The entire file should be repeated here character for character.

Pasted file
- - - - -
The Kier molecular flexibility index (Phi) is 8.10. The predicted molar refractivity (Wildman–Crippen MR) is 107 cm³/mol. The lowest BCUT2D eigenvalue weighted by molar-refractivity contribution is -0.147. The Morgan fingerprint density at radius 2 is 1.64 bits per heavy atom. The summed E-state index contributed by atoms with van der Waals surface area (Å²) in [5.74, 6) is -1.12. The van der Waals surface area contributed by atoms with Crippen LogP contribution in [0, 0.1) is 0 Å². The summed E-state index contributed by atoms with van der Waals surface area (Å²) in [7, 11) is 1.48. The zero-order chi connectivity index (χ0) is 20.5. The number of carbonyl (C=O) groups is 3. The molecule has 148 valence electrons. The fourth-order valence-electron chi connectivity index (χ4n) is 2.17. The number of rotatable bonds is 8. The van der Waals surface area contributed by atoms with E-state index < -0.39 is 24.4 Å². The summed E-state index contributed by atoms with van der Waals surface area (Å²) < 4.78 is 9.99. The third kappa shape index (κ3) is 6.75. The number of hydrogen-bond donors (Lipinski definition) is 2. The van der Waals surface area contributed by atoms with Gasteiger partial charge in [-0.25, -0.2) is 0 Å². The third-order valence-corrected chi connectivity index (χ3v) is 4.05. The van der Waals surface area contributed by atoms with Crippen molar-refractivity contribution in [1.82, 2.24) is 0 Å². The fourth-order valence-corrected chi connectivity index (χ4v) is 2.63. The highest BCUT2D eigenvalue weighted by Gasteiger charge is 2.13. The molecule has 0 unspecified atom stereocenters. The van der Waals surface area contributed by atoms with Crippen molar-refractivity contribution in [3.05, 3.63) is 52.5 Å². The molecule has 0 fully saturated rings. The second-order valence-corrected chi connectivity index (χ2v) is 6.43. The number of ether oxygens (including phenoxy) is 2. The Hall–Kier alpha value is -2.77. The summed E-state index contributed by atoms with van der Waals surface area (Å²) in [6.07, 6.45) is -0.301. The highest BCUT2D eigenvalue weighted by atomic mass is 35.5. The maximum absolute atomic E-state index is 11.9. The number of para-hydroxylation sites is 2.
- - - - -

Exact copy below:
The Kier molecular flexibility index (Phi) is 8.10. The predicted molar refractivity (Wildman–Crippen MR) is 107 cm³/mol. The lowest BCUT2D eigenvalue weighted by molar-refractivity contribution is -0.147. The Morgan fingerprint density at radius 2 is 1.64 bits per heavy atom. The summed E-state index contributed by atoms with van der Waals surface area (Å²) in [5.74, 6) is -1.12. The van der Waals surface area contributed by atoms with Crippen LogP contribution in [0, 0.1) is 0 Å². The summed E-state index contributed by atoms with van der Waals surface area (Å²) in [7, 11) is 1.48. The zero-order chi connectivity index (χ0) is 20.5. The number of carbonyl (C=O) groups is 3. The molecule has 148 valence electrons. The fourth-order valence-electron chi connectivity index (χ4n) is 2.17. The number of rotatable bonds is 8. The van der Waals surface area contributed by atoms with E-state index < -0.39 is 24.4 Å². The summed E-state index contributed by atoms with van der Waals surface area (Å²) < 4.78 is 9.99. The third kappa shape index (κ3) is 6.75. The number of hydrogen-bond donors (Lipinski definition) is 2. The van der Waals surface area contributed by atoms with Gasteiger partial charge in [-0.25, -0.2) is 0 Å². The third-order valence-corrected chi connectivity index (χ3v) is 4.05. The van der Waals surface area contributed by atoms with Crippen molar-refractivity contribution in [1.82, 2.24) is 0 Å². The fourth-order valence-corrected chi connectivity index (χ4v) is 2.63. The highest BCUT2D eigenvalue weighted by Gasteiger charge is 2.13. The molecule has 0 unspecified atom stereocenters. The van der Waals surface area contributed by atoms with Crippen molar-refractivity contribution in [3.05, 3.63) is 52.5 Å². The molecule has 0 fully saturated rings. The second-order valence-corrected chi connectivity index (χ2v) is 6.43. The number of ether oxygens (including phenoxy) is 2. The Hall–Kier alpha value is -2.77. The summed E-state index contributed by atoms with van der Waals surface area (Å²) in [6.07, 6.45) is -0.301. The highest BCUT2D eigenvalue weighted by atomic mass is 35.5. The maximum absolute atomic E-state index is 11.9. The number of para-hydroxylation sites is 2.